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Common Buckwheat

Fagopyrum esculentum

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Plant Profile

Flowering Months:
Polygonaceae (Dock)
Life Cycle:
Maximum Size:
60 centimetres tall
Fields, wasteland, woodland.

Pink, 5 petals
White flowers, tipped pink, similar in appearance to bistorts. Pollinated by flies and bees.
Markedly sharp, 3-angled fruits. Their seeds ripen from August to October. The seeds are similar in appearance to sunflower seeds.
An annual flower with broad arrow-shaped or triangular leaves.
Other Names:
Beechwheat, Buckwheat, Garden Buckwheat.
Frequency (UK):
Occasionally seen  

Similar Species

Other Information


Fagopyrum esculentum, also known as common buckwheat or beechwheat, is a species of flowering plant in the family Polygonaceae. It is native to Asia and is widely cultivated for its edible seeds and leaves. F. esculentum is an annual herb that grows to a height of up to 1 meter. It has triangular, dark green leaves and small, white or pink flowers that bloom in the summer. The plant is grown as a grain crop and is a good source of carbohydrates, protein, and dietary fiber. It is also used as a cover crop to improve soil health and suppress weeds. Buckwheat is commonly used in a variety of dishes, including pancakes, noodles, and porridge, and is also used to make flour and other food products.


Common Buckwheat: A Nutritious and Versatile Grain

Buckwheat, also known as Fagopyrum esculentum, is a highly nutritious grain that is widely grown and consumed across the world. Despite its name, it is not related to wheat and is gluten-free, making it a popular alternative for those with gluten sensitivities.

One of the main advantages of buckwheat is its versatility. It can be used to make a variety of dishes, including porridge, pancakes, noodles, and even flour for baking. The grain has a nutty flavor and a chewy texture that makes it a popular ingredient in many traditional dishes, such as Japanese soba noodles and Russian blini pancakes.

In terms of nutrition, buckwheat is a good source of protein, fiber, vitamins, and minerals. It contains all eight essential amino acids, making it a complete protein source. Additionally, it is high in antioxidants and has been shown to have a range of health benefits, including reducing the risk of heart disease and type 2 diabetes.

Buckwheat is also easy to grow and is a hardy crop that can be grown in a variety of conditions. It is often used as a cover crop in rotations, as it is known to improve soil health and reduce erosion.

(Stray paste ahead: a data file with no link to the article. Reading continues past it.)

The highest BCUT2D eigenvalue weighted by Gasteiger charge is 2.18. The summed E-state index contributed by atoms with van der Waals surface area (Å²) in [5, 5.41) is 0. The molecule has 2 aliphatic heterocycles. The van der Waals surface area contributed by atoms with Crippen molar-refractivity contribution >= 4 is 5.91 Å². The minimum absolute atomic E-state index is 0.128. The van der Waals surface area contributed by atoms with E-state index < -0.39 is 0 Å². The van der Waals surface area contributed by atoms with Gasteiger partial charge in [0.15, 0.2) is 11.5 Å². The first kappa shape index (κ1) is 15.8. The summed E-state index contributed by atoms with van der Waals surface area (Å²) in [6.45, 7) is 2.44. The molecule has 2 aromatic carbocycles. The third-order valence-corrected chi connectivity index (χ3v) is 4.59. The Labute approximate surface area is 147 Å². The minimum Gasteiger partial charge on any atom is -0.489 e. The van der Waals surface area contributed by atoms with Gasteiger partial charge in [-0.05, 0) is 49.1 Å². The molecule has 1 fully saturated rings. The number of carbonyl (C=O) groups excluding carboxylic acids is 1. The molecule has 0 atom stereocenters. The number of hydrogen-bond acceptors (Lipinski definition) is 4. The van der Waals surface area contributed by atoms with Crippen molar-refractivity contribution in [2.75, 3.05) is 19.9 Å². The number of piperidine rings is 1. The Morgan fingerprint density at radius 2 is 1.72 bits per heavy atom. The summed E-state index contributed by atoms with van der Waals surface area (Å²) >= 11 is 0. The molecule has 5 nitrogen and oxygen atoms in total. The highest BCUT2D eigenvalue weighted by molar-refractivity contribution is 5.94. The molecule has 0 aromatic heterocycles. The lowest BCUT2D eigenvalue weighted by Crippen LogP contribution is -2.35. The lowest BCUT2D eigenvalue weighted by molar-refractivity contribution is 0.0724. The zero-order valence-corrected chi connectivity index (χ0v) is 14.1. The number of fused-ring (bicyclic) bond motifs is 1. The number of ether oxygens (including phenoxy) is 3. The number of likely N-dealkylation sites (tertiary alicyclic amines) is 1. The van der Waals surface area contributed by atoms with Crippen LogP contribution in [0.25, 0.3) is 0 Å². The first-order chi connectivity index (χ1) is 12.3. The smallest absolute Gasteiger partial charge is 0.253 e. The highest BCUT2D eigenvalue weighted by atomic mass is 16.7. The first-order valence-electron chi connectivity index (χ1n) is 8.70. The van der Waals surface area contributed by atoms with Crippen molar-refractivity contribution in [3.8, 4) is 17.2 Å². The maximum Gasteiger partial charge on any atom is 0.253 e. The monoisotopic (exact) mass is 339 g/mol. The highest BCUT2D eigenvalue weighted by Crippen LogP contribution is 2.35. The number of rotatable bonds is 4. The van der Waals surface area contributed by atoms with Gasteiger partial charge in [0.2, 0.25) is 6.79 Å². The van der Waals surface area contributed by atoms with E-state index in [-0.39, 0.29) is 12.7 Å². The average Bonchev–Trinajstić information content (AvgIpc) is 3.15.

Another great aspect of buckwheat is its versatility in cooking. It can be boiled, roasted, or ground into flour. Boiled buckwheat is often used as a side dish or used to make porridge. Roasted buckwheat, known as kasha, is a staple in many countries and is often served as a side dish or used to make stuffing. Buckwheat flour is popular in gluten-free baking, as it has a slightly nutty flavor and a dense texture that works well in recipes for cakes, muffins, and breads.

Buckwheat is also an eco-friendly crop, as it is highly resistant to pests and diseases and requires minimal pesticide use. It also helps to improve soil health and fertility, making it an ideal crop for sustainable agriculture.

Another benefit of buckwheat is its versatility in terms of cultural cuisine. In Asian countries, such as Japan, buckwheat is used to make soba noodles, while in Eastern Europe, it is often used to make blini, a type of pancake. In Western countries, buckwheat flour is often used to make gluten-free pancakes, waffles, and crepes.

In addition to its culinary uses, buckwheat has also been used for medicinal purposes for centuries. It is said to have anti-inflammatory and antidiabetic properties, and some studies suggest that it may help to lower cholesterol levels and blood pressure.

In conclusion, common buckwheat is a highly nutritious and versatile grain that offers a range of health benefits and cooking possibilities. Its eco-friendliness and cultural versatility make it a great addition to any diet.

Distribution Map

Reproduced by kind permission of the BSBI.

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